September 19, 2008

Watchmen: The Darkest Night

by Jordan Coughenour

"You stop believing heroes, and the hero inside you dies."

— Nemesis in "Wonder Woman: Love and Murder"

Within The Dark Knight, Batman took down The Joker and Two Face. In March of 2009, the Watchmen will arrive in theatres and tackle the Soviet Union and Vietnam, but in the course of these battles, will they additionally destroy the superhero movie?

Recovering in the past decade, after the fatal deathblow delivered by Batman Forever, superhero movies have ascended to become one of the most powerful and monetarily successful of contemporary film's subgenres. Summer has become synonymous with capes and high tech gadgetry as in 2008, movies such as Iron Man, The Incredible Hulk, and Hancock raked in the profits for studios. The debate continues as to whether director Christopher Nolan's masterpiece, The Dark Knight should be classified in the realms of the superhero flick, as many have noted that it bears more similarity to crime dramas and city-centric pieces than its comic book based predecessors. For the sake of the rest of the heroes in the universe, it seems best moved into the sect of detective thrillers and away from the soundly quashed competition. Between The Dark Knight's anticipated Oscar season buzz, allowed by its mature themes and progressive statements, and the anticipated March release of graphic novelist Alan Moore's (V for Vendetta) Watchmen, a film already being declared the "Citizen Kane of Superhero Movies," an allegation spurred by its medium-defining source material, fans are worrying that caped crusaders could meet their demise for a second time in Hollywood's cycle, as bubblegum heroes such as Superman and the recently deceased Captain America are exiled in favor of more malevolent and troubled protagonists.

Watchmen, though advertising the exterior shell of a typical superhero movie, is more of a comment on the political and social ambiguity of America in the midst of the Cold War. Did I mention that of the six leading crusaders only one has actual powers? With the exception of walking nuclear bomb, Dr. Manhattan, the rest of Watchmen's players are merely masked vigilantes, patrolling the streets out of a warped sense of personal entitlement. It bears wondering whether audience members may emerge from Watchmen altogether turned off by the newly egotistical institution of superheroes. If fighting crime for self-gain isn't enough to accomplish this, the most intriguing characters in the movie, Rorschach and The Comedian are subsequently a Nazi-sympathizer and a rapist; using patriotism as a guise for their superhero duties. While the graphic novel, now one of the most praised pieces of contemporary American fiction managed to portray these traits in an artistic and masterful way, on the big screen, explanations are always abbreviated.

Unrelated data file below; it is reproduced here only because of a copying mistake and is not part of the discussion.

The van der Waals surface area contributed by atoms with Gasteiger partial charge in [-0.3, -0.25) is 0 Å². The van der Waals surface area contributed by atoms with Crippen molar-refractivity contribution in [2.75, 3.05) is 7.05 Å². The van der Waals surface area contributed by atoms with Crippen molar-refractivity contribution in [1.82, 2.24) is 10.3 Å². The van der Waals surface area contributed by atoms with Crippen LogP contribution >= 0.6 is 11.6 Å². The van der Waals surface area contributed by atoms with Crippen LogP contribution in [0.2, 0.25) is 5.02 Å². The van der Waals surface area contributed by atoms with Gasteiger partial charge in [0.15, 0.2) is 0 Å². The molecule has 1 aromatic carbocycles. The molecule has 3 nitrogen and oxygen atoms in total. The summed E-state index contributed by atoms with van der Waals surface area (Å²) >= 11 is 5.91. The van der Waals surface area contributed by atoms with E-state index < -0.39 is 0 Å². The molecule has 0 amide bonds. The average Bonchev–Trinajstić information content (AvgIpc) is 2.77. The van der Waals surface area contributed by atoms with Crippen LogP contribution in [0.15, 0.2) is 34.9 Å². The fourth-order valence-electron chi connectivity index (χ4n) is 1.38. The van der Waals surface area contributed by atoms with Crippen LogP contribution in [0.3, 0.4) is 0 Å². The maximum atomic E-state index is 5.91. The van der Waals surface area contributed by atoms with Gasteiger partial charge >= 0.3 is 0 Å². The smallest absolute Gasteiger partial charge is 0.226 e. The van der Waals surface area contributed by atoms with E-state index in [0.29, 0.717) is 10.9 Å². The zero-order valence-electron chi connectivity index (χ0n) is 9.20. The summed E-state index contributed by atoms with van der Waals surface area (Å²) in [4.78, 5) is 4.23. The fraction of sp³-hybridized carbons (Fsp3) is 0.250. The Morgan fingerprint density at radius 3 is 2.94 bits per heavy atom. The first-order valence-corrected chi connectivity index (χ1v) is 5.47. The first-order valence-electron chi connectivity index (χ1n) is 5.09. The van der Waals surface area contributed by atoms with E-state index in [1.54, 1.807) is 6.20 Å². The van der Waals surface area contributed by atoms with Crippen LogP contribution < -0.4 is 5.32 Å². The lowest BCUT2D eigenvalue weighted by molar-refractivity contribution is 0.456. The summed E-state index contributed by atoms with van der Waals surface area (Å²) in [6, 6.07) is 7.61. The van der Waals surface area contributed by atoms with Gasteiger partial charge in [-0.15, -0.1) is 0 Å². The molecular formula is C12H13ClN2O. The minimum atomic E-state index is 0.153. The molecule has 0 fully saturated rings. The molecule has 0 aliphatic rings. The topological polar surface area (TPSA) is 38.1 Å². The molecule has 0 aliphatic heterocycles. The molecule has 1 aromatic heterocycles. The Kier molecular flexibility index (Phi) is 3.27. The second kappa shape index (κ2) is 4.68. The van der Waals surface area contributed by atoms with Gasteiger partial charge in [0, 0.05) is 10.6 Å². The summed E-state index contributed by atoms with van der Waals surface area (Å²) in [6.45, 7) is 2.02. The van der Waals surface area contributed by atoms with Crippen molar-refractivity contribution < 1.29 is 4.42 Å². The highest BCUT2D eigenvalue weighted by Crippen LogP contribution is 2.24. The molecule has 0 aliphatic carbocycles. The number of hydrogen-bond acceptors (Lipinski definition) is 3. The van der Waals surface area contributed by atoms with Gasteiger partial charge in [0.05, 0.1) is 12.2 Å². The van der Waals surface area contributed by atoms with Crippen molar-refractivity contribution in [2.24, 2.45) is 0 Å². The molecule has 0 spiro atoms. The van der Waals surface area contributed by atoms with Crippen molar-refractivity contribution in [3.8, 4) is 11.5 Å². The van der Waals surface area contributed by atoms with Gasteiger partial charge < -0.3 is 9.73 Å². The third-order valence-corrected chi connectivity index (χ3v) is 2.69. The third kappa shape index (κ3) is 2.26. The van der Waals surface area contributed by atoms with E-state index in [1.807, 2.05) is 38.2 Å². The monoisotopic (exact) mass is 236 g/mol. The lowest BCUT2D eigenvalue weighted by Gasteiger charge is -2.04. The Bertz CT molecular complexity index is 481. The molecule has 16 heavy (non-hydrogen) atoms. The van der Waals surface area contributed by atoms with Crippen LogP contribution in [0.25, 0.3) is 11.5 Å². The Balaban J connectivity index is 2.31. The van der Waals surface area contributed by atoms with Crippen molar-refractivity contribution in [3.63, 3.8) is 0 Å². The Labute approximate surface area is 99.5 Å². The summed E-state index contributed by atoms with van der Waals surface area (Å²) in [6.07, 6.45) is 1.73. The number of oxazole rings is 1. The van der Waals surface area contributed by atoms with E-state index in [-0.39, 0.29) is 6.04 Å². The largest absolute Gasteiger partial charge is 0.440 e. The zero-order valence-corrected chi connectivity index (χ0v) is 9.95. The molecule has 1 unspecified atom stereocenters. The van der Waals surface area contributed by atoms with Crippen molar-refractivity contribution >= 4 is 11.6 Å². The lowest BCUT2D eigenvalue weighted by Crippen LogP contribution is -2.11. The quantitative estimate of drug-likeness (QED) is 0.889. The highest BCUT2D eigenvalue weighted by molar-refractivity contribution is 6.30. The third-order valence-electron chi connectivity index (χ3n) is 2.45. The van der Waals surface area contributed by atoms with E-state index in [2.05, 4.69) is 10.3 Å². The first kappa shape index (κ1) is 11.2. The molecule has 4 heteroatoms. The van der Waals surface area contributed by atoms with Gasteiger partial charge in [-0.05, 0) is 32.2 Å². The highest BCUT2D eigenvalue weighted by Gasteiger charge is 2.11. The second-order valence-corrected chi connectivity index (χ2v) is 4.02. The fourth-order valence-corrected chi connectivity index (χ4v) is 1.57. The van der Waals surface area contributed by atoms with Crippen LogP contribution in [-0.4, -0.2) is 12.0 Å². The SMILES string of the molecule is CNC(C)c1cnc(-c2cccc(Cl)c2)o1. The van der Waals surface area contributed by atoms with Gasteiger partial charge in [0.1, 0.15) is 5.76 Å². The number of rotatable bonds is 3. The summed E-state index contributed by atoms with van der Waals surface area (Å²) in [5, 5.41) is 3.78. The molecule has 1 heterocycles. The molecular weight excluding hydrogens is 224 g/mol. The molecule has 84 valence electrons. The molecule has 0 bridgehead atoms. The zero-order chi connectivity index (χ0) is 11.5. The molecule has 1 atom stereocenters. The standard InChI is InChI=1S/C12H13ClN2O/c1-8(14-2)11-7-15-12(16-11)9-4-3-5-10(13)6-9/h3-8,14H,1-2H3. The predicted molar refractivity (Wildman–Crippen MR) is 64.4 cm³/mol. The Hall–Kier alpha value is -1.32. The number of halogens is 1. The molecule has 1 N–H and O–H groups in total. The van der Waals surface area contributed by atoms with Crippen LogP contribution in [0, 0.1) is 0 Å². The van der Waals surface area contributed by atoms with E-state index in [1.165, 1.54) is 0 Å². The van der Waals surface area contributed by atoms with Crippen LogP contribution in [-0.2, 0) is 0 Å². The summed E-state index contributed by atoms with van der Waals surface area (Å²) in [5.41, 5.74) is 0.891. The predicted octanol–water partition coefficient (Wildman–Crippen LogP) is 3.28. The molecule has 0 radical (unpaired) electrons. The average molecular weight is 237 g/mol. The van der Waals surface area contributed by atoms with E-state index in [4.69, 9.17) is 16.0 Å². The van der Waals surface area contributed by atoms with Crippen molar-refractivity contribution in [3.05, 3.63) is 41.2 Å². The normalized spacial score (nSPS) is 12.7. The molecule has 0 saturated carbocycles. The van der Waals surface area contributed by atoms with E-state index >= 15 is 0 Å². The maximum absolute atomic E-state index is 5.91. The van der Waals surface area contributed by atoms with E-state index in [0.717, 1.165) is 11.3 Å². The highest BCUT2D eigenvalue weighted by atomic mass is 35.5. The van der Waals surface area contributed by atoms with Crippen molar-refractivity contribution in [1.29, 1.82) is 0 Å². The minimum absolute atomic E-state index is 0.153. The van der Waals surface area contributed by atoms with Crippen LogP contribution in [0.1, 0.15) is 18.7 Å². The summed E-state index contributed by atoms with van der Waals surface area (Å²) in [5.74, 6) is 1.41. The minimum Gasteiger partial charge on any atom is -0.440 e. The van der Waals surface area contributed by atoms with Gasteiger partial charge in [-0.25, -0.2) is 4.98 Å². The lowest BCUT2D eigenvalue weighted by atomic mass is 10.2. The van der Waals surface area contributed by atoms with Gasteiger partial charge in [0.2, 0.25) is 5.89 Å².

With The Dark Knight's pessimistic views of self-sacrifice, and Watchmen's upcoming cynicism and egotistical heroes, by next summer, it may be almost impossible to any longer accept that any man or woman would take up the mantle of a superhero without some underlying grievances. This poisoning of sorts is disturbing in that through our cinema, it is becoming more and more apparent that we as a society can no longer accept our heroes in a time where we seem to need them more than ever.

(The promotional graphic for Watchmen is from Warner Brothers Studios. To see a trailer for the film, please check below.)

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1 comment:

Lakers_number_1fan said...

o wow that look cool to read!!!